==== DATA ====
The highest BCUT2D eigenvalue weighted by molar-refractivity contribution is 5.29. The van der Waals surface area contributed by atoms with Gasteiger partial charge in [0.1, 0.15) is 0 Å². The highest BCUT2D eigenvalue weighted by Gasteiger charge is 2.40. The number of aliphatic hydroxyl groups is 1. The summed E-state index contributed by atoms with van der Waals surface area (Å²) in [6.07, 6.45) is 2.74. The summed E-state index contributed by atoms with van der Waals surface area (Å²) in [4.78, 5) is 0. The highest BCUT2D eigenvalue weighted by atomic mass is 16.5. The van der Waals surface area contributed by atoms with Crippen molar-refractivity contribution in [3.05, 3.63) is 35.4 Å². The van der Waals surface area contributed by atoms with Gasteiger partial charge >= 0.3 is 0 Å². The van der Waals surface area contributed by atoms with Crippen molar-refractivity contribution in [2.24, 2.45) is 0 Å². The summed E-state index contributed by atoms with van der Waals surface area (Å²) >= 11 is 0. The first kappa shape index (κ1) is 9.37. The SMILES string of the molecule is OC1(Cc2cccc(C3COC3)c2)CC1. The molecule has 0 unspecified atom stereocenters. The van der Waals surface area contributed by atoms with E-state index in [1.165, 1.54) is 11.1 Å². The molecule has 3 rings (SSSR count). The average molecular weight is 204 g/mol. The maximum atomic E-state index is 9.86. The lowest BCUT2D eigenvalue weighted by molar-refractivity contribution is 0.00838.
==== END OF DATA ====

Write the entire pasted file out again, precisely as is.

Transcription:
The highest BCUT2D eigenvalue weighted by molar-refractivity contribution is 5.29. The van der Waals surface area contributed by atoms with Gasteiger partial charge in [0.1, 0.15) is 0 Å². The highest BCUT2D eigenvalue weighted by Gasteiger charge is 2.40. The number of aliphatic hydroxyl groups is 1. The summed E-state index contributed by atoms with van der Waals surface area (Å²) in [6.07, 6.45) is 2.74. The summed E-state index contributed by atoms with van der Waals surface area (Å²) in [4.78, 5) is 0. The highest BCUT2D eigenvalue weighted by atomic mass is 16.5. The van der Waals surface area contributed by atoms with Crippen molar-refractivity contribution in [3.05, 3.63) is 35.4 Å². The van der Waals surface area contributed by atoms with Gasteiger partial charge >= 0.3 is 0 Å². The van der Waals surface area contributed by atoms with Crippen molar-refractivity contribution in [2.24, 2.45) is 0 Å². The summed E-state index contributed by atoms with van der Waals surface area (Å²) >= 11 is 0. The first kappa shape index (κ1) is 9.37. The SMILES string of the molecule is OC1(Cc2cccc(C3COC3)c2)CC1. The molecule has 0 unspecified atom stereocenters. The van der Waals surface area contributed by atoms with E-state index in [1.165, 1.54) is 11.1 Å². The molecule has 3 rings (SSSR count). The average molecular weight is 204 g/mol. The maximum atomic E-state index is 9.86. The lowest BCUT2D eigenvalue weighted by molar-refractivity contribution is 0.00838.